Academy Award winner Reese Witherspoon is Officer Cooper, an uptight and by-the-book cop trying to protect a federal witness, Daniella Riva (Sofia Vergara), the vivacious and outgoing widow of a drug boss. As the two polar opposites race through Texas, they find themselves pursued by everyone from crooked cops to murderous gunmen. But their greatest obstacle to making it out alive may be themselves...
Hot Pursuit feels very much like a leftover script from the 1980’s, intended as a forgettable female buddy picture for the likes of Bette Midler. It wouldn’t surprise me if this were in fact a leftover treatment from that era. Its purpose? To throw a meager concept at the screen for two female actors to play off of and flex whatever little acting muscles they have left. In this case, we are witnessing the downfall for Reese Witherspoon and yet another blow for Sofia Vergara’s career. They’re the unlikely duo in an unlikely script with an unlikely chance of entertainment.
Witherspoon and Vergara play an odd couple on a roadtrip. Rose Cooper (Reese Witherspoon) is a by-the-book cop. She’s far too into her job that she actually pulls a gun on her date. Her trigger-happy nature though is not seen offensive or dangerous because, remember, this is a comedy. Perhaps her high-strung nature can be tamed by Daniella (Sofia Vergara), the sexy ditz of a cartel informant that Cooper needs for a case. And perhaps it will clear her name after she tased the mayor’s son. I can only assume this department has a three strike policy when it comes to accidental assault and injury.
Now why would I be trying to be offended at such a lame-brain comedy meant for stupid laughs? Why can’t I just laugh at Witherspoon setting a young man on fire? Why can’t I snicker at Vergara using her period as a diversionary tactic? Why can’t I find some humor in Witherspoon and Vergara pretending to be overly-sexual lesbians to escape some gunmen? The answer is that none of this is actually funny or creative. At times, it’s even woefully offensive in its desperation for comedy.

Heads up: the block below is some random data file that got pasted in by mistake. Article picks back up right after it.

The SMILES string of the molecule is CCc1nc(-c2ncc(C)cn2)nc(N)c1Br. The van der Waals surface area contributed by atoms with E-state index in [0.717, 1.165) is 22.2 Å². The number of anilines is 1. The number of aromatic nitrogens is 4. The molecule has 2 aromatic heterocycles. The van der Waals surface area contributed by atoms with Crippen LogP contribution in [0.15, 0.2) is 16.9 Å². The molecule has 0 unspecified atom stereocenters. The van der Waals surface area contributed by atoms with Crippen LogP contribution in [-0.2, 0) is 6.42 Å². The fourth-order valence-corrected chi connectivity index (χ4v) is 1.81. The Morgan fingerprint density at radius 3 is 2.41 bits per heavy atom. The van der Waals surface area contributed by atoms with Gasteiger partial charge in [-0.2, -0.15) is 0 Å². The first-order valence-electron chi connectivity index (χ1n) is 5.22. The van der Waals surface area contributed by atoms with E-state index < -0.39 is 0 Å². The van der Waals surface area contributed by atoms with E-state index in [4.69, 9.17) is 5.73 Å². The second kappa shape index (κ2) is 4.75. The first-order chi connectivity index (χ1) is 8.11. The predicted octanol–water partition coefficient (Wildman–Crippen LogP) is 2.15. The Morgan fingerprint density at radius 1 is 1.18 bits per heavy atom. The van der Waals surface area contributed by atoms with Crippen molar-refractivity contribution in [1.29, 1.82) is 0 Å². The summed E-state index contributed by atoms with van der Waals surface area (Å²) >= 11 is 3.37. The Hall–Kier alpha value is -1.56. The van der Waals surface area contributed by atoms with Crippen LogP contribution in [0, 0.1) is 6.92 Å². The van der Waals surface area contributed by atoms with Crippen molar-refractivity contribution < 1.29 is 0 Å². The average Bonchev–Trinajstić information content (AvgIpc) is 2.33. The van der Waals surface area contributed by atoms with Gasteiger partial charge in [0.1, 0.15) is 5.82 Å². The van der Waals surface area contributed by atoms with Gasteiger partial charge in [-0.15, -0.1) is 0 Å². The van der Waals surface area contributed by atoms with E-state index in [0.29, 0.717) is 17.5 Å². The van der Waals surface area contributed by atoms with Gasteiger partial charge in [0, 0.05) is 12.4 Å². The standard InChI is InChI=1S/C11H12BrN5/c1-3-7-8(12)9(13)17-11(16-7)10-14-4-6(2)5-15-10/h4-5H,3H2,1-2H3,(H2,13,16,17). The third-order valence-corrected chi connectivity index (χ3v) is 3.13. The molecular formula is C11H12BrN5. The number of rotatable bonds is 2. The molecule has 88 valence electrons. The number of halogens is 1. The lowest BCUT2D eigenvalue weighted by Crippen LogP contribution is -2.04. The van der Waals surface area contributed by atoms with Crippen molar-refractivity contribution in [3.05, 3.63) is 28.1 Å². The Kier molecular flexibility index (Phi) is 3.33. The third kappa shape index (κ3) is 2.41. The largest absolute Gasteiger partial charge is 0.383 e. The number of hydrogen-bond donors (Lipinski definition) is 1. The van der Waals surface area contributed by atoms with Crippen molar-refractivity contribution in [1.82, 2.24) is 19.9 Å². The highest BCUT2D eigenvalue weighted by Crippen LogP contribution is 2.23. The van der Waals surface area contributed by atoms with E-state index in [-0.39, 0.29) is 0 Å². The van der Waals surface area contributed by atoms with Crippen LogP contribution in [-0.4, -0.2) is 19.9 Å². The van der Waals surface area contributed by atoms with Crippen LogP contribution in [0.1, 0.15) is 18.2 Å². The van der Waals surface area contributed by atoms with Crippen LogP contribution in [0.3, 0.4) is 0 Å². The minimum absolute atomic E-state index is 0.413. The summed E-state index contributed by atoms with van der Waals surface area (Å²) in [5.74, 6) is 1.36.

Think of every lame bit from every buddy comedy picture you’ve seen and I’ll guarantee a handful of them will appear in this picture. A tour bus is hijacked by our protagonists. One of them dresses up as a man. The two of them end up in a toilet stall where their bickering is overheard as sexual activities. This, again, reinforces my belief that this was a dusted-off treatment of old hat and unoriginal ideas.
The whole movie is just an unpleasant and bitter experience. From the excessive amounts of violence to the limited view of female-oriented humor, there just isn’t much of anything to like in this travesty of a duo on a road trip. Witherspoon becomes rather annoying as the cartoonish vision of an absent-minded police officer and is only upstaged in her annoyance by Vergara’s shrill voice which makes you regret having ears. They seemed to be having more fun than actually doing their jobs as the elongated outtakes over the credits imply.
The road trip/crime aspect of the picture is a complete bore. Cartels laundering money, evil gunmen and corrupt cops are just set dressing for Witherspoon and Vergara to act as fools on screen. There’s a few car chases, some shooting of guns and some romance thrown into the mix. But it’s all just so laughably terrible with characters too ridiculous to admire on any level. How is it that Paul Feig can find a way to make a female action picture like Spy feel fresh and creative while director Anne Fletcher can’t grasp a hint of reality in this forced premise?
The only thing hot about Hot Pursuit is how quickly its likability burns away on screen. It’s another test of endurance to see how long can go without hating two idiotic characters thrown at the screen. The zaniness continues to forcefully pile on higher and higher, hoping you’ll forget about how terrible the writing is. But all the pratfalls, car chases and sexual innuendos in the world can’t save it from being a disaster that comes off more as the dumbed-down version of The Heat.